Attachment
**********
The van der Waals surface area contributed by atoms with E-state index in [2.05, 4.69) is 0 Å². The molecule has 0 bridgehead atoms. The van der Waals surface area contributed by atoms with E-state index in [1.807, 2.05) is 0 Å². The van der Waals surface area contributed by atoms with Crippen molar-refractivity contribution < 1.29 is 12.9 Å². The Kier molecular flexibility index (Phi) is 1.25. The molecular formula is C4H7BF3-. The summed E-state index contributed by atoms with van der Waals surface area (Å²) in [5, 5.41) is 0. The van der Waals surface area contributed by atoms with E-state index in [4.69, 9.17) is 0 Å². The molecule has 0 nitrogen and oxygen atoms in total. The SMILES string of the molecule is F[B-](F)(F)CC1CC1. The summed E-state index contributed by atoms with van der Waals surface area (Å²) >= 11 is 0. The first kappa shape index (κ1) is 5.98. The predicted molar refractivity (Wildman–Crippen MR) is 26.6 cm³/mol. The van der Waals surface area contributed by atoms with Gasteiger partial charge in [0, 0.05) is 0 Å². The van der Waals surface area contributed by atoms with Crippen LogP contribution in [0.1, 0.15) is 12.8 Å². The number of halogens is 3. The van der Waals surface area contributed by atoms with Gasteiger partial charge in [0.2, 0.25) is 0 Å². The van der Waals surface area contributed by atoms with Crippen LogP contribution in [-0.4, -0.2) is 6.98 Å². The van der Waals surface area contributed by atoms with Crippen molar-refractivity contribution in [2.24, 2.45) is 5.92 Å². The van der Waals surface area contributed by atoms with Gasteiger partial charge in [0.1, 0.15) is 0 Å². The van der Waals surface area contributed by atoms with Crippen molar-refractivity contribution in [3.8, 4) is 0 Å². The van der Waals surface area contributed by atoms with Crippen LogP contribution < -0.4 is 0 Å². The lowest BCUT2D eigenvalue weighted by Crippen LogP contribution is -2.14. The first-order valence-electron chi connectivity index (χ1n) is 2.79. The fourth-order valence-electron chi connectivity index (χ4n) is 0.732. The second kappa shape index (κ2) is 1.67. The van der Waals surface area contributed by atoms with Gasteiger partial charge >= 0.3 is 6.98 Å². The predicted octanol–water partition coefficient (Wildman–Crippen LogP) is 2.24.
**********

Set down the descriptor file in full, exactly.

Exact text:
The van der Waals surface area contributed by atoms with E-state index in [2.05, 4.69) is 0 Å². The molecule has 0 bridgehead atoms. The van der Waals surface area contributed by atoms with E-state index in [1.807, 2.05) is 0 Å². The van der Waals surface area contributed by atoms with Crippen molar-refractivity contribution < 1.29 is 12.9 Å². The Kier molecular flexibility index (Phi) is 1.25. The molecular formula is C4H7BF3-. The summed E-state index contributed by atoms with van der Waals surface area (Å²) in [5, 5.41) is 0. The van der Waals surface area contributed by atoms with E-state index in [4.69, 9.17) is 0 Å². The molecule has 0 nitrogen and oxygen atoms in total. The SMILES string of the molecule is F[B-](F)(F)CC1CC1. The summed E-state index contributed by atoms with van der Waals surface area (Å²) >= 11 is 0. The first kappa shape index (κ1) is 5.98. The predicted molar refractivity (Wildman–Crippen MR) is 26.6 cm³/mol. The van der Waals surface area contributed by atoms with Gasteiger partial charge in [0, 0.05) is 0 Å². The van der Waals surface area contributed by atoms with Crippen LogP contribution in [0.1, 0.15) is 12.8 Å². The number of halogens is 3. The van der Waals surface area contributed by atoms with Gasteiger partial charge in [0.2, 0.25) is 0 Å². The van der Waals surface area contributed by atoms with Crippen LogP contribution in [-0.4, -0.2) is 6.98 Å². The van der Waals surface area contributed by atoms with Crippen molar-refractivity contribution in [2.24, 2.45) is 5.92 Å². The van der Waals surface area contributed by atoms with Gasteiger partial charge in [0.1, 0.15) is 0 Å². The van der Waals surface area contributed by atoms with Crippen molar-refractivity contribution in [3.8, 4) is 0 Å². The van der Waals surface area contributed by atoms with Crippen LogP contribution < -0.4 is 0 Å². The lowest BCUT2D eigenvalue weighted by Crippen LogP contribution is -2.14. The first-order valence-electron chi connectivity index (χ1n) is 2.79. The fourth-order valence-electron chi connectivity index (χ4n) is 0.732. The second kappa shape index (κ2) is 1.67. The van der Waals surface area contributed by atoms with Gasteiger partial charge >= 0.3 is 6.98 Å². The predicted octanol–water partition coefficient (Wildman–Crippen LogP) is 2.24.